A classic example was Tai Shan. Hoofing it all the way to the top sometimes gives the recipient a view that stretches for over 200km to the ocean. Instead we were lucky to see faint glimpses of the valley approximately 8-10km away. The rest was shrouded in coal produced smog. Even here in Pingyao you can tell the sun is out; you just can't see it amongst the grey blanket that permeates our eyes and lungs.

Personal space being an issue isn't as shocking. Looking through the guidebook even the smallest sounding outposts are over a million people. It just gets exhausting when you're constantly jockeying for position for everything. Lines are an afterthought. You'd better be ready with elbows sharpened and fists a flying to keep your ground. It's not the "big city" aspect of this that bothers me the most; I've done just fine surviving a number of major metropolises both before and during this trip. What frustrates me to no end is the lack of common consideration given to the fellow person. This may just be a west v. east issue but it's one that rankles me to no end. I hate finding myself being THAT guy elbowing his way past a 80 year old grandmother to get on the train.

Becca forwarded an interesting theory; in addition to the social fabric tearing impact of the Cultural Revolution, with the one child policy there is an entire generation of people growing up as single children. As a result they are used to being the center of attention, they haven't had to be displaced by siblings, learn to play well with others, etc. I'm not sure if it's a right answer but it's a pretty interesting perspective.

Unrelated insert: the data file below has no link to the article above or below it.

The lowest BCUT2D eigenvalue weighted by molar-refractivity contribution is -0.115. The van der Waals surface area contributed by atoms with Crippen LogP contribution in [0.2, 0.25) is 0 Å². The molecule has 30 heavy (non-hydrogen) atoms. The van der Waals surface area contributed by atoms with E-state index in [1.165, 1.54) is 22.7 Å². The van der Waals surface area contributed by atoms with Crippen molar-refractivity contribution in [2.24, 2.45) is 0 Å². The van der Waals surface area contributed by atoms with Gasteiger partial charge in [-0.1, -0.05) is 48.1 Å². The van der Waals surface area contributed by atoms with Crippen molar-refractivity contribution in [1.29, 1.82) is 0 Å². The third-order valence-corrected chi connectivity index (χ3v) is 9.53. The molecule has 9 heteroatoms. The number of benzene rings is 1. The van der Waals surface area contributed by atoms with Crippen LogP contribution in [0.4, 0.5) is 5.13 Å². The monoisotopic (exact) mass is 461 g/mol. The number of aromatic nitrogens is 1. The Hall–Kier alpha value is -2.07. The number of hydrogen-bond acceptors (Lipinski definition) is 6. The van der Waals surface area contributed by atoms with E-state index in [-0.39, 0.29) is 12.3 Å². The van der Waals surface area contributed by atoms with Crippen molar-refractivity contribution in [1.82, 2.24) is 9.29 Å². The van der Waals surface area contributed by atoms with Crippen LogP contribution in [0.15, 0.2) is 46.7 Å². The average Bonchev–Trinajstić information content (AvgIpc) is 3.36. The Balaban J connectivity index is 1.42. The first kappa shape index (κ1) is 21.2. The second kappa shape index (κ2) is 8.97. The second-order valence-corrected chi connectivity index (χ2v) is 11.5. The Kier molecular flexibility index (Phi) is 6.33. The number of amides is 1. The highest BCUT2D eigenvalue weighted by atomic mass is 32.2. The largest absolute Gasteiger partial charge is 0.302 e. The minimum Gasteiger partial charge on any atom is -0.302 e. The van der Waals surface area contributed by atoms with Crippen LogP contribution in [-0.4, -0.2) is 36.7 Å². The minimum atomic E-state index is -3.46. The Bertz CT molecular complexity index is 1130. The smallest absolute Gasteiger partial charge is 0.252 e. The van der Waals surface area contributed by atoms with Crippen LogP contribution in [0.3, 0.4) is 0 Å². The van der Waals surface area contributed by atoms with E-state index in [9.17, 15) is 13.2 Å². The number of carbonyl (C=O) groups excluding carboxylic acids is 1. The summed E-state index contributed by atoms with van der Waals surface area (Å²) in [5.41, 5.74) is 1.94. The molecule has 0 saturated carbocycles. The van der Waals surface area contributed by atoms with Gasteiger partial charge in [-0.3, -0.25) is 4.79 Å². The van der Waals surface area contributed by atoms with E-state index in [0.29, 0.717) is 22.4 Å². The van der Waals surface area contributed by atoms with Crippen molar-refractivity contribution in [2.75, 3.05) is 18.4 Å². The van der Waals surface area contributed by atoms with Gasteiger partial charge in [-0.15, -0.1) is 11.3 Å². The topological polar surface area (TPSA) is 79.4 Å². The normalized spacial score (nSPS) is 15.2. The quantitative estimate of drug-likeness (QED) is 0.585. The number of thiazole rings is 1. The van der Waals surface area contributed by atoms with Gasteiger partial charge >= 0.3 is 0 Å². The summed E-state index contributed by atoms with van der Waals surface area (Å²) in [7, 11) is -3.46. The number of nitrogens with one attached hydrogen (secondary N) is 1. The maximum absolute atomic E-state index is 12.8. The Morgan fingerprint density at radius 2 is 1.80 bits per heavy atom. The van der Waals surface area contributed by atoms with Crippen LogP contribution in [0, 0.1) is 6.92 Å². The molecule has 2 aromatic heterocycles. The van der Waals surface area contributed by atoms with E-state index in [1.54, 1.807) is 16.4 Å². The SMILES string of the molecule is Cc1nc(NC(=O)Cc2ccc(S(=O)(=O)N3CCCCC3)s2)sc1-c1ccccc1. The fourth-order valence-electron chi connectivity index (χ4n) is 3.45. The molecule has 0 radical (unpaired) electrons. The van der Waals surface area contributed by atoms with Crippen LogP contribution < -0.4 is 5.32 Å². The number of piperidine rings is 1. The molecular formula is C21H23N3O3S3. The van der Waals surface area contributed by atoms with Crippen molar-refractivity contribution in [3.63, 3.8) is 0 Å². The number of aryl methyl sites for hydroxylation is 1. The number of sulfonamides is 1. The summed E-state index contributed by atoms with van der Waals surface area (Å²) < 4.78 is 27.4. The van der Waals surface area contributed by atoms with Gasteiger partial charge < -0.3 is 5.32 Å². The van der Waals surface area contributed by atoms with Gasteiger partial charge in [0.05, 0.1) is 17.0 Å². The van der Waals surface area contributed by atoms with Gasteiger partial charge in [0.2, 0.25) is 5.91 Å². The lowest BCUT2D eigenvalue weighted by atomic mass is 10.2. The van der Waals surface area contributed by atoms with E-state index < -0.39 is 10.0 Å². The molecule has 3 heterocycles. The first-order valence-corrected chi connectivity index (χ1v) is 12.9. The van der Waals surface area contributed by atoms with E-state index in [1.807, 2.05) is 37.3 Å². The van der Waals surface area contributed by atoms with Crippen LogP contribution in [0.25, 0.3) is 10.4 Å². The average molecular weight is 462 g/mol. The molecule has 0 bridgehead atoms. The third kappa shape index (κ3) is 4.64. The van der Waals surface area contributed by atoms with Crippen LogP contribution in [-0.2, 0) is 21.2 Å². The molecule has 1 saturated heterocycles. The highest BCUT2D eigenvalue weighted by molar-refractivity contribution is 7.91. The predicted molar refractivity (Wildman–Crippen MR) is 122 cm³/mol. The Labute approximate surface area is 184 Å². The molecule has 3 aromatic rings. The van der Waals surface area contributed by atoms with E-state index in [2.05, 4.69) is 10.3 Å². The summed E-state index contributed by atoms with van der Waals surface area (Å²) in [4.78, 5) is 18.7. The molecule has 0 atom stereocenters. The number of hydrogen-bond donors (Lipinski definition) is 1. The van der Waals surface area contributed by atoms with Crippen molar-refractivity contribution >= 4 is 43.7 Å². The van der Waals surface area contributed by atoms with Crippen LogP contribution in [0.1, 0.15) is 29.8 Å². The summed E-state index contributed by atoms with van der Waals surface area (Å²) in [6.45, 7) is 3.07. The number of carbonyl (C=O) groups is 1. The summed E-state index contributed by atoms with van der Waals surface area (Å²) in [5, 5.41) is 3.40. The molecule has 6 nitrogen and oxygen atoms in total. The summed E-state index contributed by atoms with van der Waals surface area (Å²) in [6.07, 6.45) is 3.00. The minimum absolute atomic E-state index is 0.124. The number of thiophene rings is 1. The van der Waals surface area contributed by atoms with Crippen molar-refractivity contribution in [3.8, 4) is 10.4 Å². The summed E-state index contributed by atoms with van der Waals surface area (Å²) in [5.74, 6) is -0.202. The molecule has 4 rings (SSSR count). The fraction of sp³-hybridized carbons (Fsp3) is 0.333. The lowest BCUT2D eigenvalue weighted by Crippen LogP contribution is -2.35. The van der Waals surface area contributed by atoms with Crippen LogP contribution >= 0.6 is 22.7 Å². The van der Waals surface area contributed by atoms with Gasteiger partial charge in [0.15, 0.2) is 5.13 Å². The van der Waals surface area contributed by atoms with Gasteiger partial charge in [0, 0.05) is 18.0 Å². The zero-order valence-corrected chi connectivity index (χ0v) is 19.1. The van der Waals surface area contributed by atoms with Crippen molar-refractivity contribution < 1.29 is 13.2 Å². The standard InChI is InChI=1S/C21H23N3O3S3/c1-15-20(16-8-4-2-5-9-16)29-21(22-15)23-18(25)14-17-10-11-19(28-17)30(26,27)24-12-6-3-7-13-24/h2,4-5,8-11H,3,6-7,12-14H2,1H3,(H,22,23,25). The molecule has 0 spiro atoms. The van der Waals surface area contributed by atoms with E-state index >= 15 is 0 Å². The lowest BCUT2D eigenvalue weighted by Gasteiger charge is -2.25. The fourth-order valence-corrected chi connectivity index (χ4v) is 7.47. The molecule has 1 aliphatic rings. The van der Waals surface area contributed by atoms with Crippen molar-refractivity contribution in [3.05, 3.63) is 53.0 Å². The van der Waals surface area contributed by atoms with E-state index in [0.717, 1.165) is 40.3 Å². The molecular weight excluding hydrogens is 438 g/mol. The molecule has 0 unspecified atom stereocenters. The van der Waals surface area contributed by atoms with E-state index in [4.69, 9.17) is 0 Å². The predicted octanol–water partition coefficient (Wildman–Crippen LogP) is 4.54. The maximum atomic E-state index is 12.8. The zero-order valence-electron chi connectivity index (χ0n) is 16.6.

Despite all of this and my sense of sensory overload/exhaustion at the moment, China has been at the very least an educational experience to date. Certainly a learning experience on how it truly feels to be a minority. Even at our previous stops in the trip if we were feeling too overwhelmed we could always huddle amongst the comfort of the packs of (mostly western) travelers. Here however the non-Chinese travelers are merely an afterthought. As well they should be I suppose; Chinese travelers make up something like 95% of the travel in China. A billion people can't be wrong, eh?

Hopefully the Gansu and Yunnan provinces will bring warmer weather & people, less smog and more tranquility. Or at the very least someplace where I can sit and enjoy my surroundings and do things like this without being immediately accosted. I tried to start this entry outside in an open space in a Pingyao courtyard only to be propositioned with various tourist trinkets multiple times within a five minute span. I ended up writing this instead in the safety of our hostel with a beer in hand. And you know what? That's more disappointing than anything else this trip has allowed me to experience.

1 comment:

Steven said...

Sorry to hear this Brian, but I think it is right of you to also share these experiences... I am sometimes weary of travelling after three weeks. You guys have been at it for nine months... Wow ! It can't all be roses and sunshine, and this just completes the 'picture' of your experiences around the world... I still think you guys are brave beyond belief... Hope you feel somewhat more upbeat in the meantime... A beer every once in a while can't be bad... :-D Love to you both !